There was a small square of linen fabric caught behind the statue. O'Neill discovered that the statue moved. Someone must have caught the hem of his kilt in the secret door!
The passageway beyond was a steep narrow staircase with a room at the bottom. He advanced carefully, but one of the treads of the staircase clicked underfoot, and the statue slid back into place. He headed back up, it wouldn't budge! He was trapped in here.
"Oh ... crap!"
I would not shout if I were you. Timok-set might hear you, and you do not want that to happen.
O'Neill turned around. Standing at the bottom of the stairs was a man dressed in a linen kilt with a tunic that matched it but didn't look Egyptian worn over it. Around his shoulders was a warm cape. He looked very aged and frail.
"Who are you, and what do you think you're doing locking me in here? Get this door open."
I am afraid that will not be possible. My guest will need a new host very soon, and I have chosen you.
"Your -- what?" O'Neill's sidearm didn't waver. "You're a Goa'uld! The hell I'm going to let that thing have me! Give me a good reason not to shoot you right now."
I can give you three. First, you are trapped in here, and the air will only last a short while. Secondly, if you fire, Timok-set will hear, and I assure you that he is a Goa'uld in every sense that you use the word. Finally, it would be a waste of good ammunition, since I'm dying anyway.
O'Neill stared a minute. Goa'uld, maybe, but this one wasn't giving him any of the attitude he had experienced from the others he had met. All of them had treated him as if he had been some kind of animal, perhaps a useful one or a dangerous one as the case might be. None of them had ever simply spoken to him as one person to another. He holstered the pistol and sat down on the top step. "Okay, who the hell is Timok-set and why aren't you with him?"
I was. Timok-set is a lesser warlord, a vassal to Apophis. I see you know that name? Timok-set is young and ambitious -- some would say too ambitious for one who is not a son of Apophis. But he has the cunning and the ruthlessness to match his ambition, so maybe he is not too ambitious after all.... If he gains enough favor, Apophis could always give him one of his daughters in marriage.
I am a scribe among my people. I was brought here as part of Timok-set's retinue. A few weeks ago I had a chance to escape, so I took it. It has been many years since I have had a family or even a real home, for that matter. There was nothing to stop me, so.... The old man shrugged. They look for me now and then, I suppose it hurts their pride that I escaped. But I happened onto these secret passageways and so far they haven't found them. I was going to see some of the places I've heard about, but some damned fool barred the doors to the gate room... and I fell ill.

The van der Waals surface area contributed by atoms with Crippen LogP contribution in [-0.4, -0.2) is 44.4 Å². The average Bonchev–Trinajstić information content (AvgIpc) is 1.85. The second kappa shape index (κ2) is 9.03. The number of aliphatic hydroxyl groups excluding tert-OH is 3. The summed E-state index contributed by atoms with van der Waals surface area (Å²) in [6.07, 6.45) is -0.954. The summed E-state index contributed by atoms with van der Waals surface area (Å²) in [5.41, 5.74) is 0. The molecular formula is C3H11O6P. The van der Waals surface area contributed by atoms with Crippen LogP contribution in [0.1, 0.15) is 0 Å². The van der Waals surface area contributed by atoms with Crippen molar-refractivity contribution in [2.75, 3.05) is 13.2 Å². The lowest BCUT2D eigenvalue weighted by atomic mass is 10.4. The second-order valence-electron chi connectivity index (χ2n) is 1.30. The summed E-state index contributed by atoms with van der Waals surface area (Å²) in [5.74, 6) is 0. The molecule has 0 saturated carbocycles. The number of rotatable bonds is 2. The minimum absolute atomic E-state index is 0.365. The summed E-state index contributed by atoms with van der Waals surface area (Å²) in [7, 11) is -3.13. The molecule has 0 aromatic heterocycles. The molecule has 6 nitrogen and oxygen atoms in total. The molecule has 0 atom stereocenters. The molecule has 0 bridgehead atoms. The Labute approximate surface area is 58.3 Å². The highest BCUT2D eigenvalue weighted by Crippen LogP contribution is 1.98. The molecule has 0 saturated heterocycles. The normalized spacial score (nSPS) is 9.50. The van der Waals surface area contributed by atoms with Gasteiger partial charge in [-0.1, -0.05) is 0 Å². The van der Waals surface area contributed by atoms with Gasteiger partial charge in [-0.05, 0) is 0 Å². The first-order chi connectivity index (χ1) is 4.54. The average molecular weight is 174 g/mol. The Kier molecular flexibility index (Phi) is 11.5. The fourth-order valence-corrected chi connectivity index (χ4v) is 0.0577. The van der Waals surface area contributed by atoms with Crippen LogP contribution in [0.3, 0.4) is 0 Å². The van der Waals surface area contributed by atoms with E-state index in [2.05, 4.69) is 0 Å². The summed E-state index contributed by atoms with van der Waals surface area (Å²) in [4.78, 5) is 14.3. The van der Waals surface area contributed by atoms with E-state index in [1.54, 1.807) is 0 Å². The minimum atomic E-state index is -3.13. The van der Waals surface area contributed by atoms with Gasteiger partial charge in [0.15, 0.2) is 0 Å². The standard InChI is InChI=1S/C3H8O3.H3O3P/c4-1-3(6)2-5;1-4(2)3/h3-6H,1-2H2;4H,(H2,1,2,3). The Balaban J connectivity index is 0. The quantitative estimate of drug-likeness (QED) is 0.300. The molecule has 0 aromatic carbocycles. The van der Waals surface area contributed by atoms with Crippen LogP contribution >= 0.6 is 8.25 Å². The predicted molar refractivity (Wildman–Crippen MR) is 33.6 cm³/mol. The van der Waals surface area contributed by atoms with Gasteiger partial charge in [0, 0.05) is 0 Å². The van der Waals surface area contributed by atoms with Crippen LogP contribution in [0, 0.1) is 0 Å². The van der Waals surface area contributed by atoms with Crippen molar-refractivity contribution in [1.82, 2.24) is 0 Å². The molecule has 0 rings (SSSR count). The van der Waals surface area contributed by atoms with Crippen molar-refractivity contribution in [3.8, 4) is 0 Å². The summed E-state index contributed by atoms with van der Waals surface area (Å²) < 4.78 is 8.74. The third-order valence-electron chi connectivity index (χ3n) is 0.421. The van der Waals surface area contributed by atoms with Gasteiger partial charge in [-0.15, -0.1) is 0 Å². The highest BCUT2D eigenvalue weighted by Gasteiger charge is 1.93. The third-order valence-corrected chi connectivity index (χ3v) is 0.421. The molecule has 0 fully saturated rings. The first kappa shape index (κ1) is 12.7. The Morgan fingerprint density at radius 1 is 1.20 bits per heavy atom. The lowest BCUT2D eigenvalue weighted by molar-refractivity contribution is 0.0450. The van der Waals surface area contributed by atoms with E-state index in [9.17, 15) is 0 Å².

Jack looked around. "Didn't the Goa'uld build this place?"
If we did, it was long ago. I think it's more likely the people here built it. They still have some knowledge of the old technology -- not much, but enough that even the great ones treat this place with some caution. I suspect they would have purged this world long ago if it wasn't valuable to them as a source of certain life forms.
"What, they're, uh, harvesting these people?" Jack demanded.
That isn't what I was talking about. I meant ... I don't know if you'll understand this ... very tiny living things that cause illness when they're breathed or swallowed.
"We know what germs are. Is that what Timok-set's doing here? Collecting germs?"
Yes. There is an illness on this world that causes periodic epidemics. It can spread widely because it takes people who catch it a while to fall ill, but they are very very contagious for a few days before they show any symptoms. Then in the last stages they rapidly become extremely ill, fall into a coma, and most of them die in a day or two. What's more, someone who contacts the remains of someone who died of this plague can fall victim to it also. Unburned corpses can remain contagious for a very long while.
O'Neill could see how an illness like that could become a powerful biological agent, since one soldier who didn't know he had been infected could go back and spread the disease through his whole outfit. He didn't want to think if a civilian got it ... riding the subway to work, shopping in crowded malls, eating out, contacting thousands of strangers in the course of living a normal life.
The Goa'uld nodded. Exactly. Timok-set's intention is to expose slaves to the disease, then place their corpses near the Stargates on various worlds your people are likely to visit, making it look as though they had been killed by bandits. You would think them to be natives of that world and try to find out what happened. Then you would return through the Stargate and take the disease back with you. Your explorers would undoubtedly catch it from one another, and if the disease annihilated your whole species besides, Timok-set would consider that a bonus. He hopes to gain great favor with Apophis if his plan is a success.